Home and Community Care Digest

Home and Community Care Digest 6(4) December 2007 : 0-0

Acceptance of specialized nurse practitioners delivering care in the home over traditional hospitalization

Abstract

The results of this limited study suggest that providers and recipients of care may be prepared to accept specialized care in the home when delivered by nurse practitioners as an alternative to traditional hospitalization. All participants in the hospital in the home program, including patients, informal caregivers, and health care providers reported high levels of satisfaction. The impact of the program on the physician's workload was minimal.

Background: The purpose of this study was to evaluate the acceptance by patients, caregivers, and physicians of a hospital in the home program, when delivered by nurse practitioners in Ottawa, Canada. The "hospital in the home" (HITH) program offers the potential to provide more services in the community, increase patient independence, lower costs, and improve quality of life. In addition, this new model of delivery may provide opportunities for nurse practitioners to take on expanded roles in the health care system. The basic requirements of a hospital in the home model include: reduces or eliminates in-patient hospital stays; provides similar care as found in a hospital setting, where clinically appropriate; and not provided by the usual community home care services.

Methods: Patients who had acute but non-critical hospital care, had safe home environments, and were medically and physically stable were recruited from the Family Medicine Service or the Emergency Department at the Ottawa Hospital to participate in this study. Participants, family members, nurse practitioners, and physicians were interviewed and surveyed for their feedback on their experiences with the program.

The hospital in the home program was delivered by specially trained nurse practitioners (NP) who provided rehabilitative and supportive care, including education, coordination of services, and counseling. Overall patient management remained the responsibility of the hospital attending physician. NPs were available during regular business hours and for four hours during the weekend. Immediately following each patient's transfer to the home, a NP made a home visit, performed a physical examination and initiated care provision, continuing daily visits and telephone contact until discharged.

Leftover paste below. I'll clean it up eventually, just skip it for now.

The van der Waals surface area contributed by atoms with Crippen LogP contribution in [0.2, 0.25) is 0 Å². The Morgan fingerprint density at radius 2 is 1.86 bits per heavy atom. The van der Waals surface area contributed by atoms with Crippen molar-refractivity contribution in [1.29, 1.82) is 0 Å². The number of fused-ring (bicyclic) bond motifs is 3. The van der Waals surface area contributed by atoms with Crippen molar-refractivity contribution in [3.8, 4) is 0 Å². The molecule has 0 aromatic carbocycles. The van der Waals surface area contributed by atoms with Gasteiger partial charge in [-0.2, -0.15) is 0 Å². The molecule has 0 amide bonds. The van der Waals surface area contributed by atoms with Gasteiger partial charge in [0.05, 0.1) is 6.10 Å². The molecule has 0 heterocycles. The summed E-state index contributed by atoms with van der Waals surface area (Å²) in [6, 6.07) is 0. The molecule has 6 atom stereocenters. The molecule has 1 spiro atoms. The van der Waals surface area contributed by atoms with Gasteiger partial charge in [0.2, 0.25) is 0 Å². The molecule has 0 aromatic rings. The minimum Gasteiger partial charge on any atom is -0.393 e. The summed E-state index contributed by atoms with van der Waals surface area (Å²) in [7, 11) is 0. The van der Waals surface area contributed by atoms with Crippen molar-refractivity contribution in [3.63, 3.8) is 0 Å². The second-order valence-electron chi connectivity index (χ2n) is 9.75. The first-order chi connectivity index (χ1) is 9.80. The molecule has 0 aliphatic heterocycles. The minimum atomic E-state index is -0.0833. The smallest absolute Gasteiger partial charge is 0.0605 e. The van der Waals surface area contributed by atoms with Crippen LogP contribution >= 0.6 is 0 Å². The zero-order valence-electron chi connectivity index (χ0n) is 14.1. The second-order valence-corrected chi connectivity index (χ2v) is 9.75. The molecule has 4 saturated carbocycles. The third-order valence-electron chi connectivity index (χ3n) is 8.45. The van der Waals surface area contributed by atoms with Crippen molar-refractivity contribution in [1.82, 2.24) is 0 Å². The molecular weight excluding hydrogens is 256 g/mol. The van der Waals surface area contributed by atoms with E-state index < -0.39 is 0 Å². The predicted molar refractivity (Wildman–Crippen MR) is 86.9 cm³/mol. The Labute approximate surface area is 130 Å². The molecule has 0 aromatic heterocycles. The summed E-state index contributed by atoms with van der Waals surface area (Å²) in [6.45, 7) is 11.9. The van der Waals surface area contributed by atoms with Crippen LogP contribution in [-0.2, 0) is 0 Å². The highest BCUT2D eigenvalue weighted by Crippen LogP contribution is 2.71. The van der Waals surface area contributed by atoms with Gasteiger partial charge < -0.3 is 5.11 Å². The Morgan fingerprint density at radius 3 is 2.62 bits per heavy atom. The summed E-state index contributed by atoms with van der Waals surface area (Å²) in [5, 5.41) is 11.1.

Findings: The majority of patients reported high levels of satisfaction regarding the HITH program, indicating they learned how to better manage their condition. This finding is important as nearly 50% suffered from the same condition during the past year, of which 83% required hospitalization. Nearly 40% of participants reported a preference for receiving care in the hospital over the home, mostly because of concerns around the evening and night period when the NP was not available. Informal caregivers reported overall satisfaction with the HITH program, preference for the hospital, and concerns over receiving care when the NP was unavailable.

Nurse practitioners felt that patients received very good quality care and that the program met the needs of the patients. Hospital physicians as well as family physicians of patients reported high satisfaction with the program and with the nurse practitioner's performance. Some physicians reported making a few phone calls to the patient during the study period with the median time spent being 5 minutes per patient. Nearly 90% of physicians reported that the HITH program affected their practice routine in a positive way. Physicians stated that the impact of the HITH program on their workload was minimal.

Over the 18 month study period, 37 patients completed the program. The most common diagnoses included chronic obstructive pulmonary disease, cellulitis, diabetes, and congestive heart failure. At the time of admission into the program 56% of patients expressed their health as "fair" or "poor".

Conclusions: In this study, the hospital in the home program delivered by NPs was acceptable to patients, informal caregivers, and health care providers. The impact of the program on the physician's workload was minimal. These results suggest that providers and recipients of care may be prepared to accept the hospital in the home program that relies on nurse practitioners as primary care providers as a viable option for receiving health care services outside of traditional care settings.

Reference: Lemelin J, Hogg WE, Dahrouge S, Armstrong CD Martin CM, Zhang W, Dusseault J, Parsons- Nicota J, Saginur R, Viner G. "Patient, informal caregiver and care provider acceptance of a hospital in the home program in Ontario, Canada." BMC Health Services Research 2007; 7, 130.

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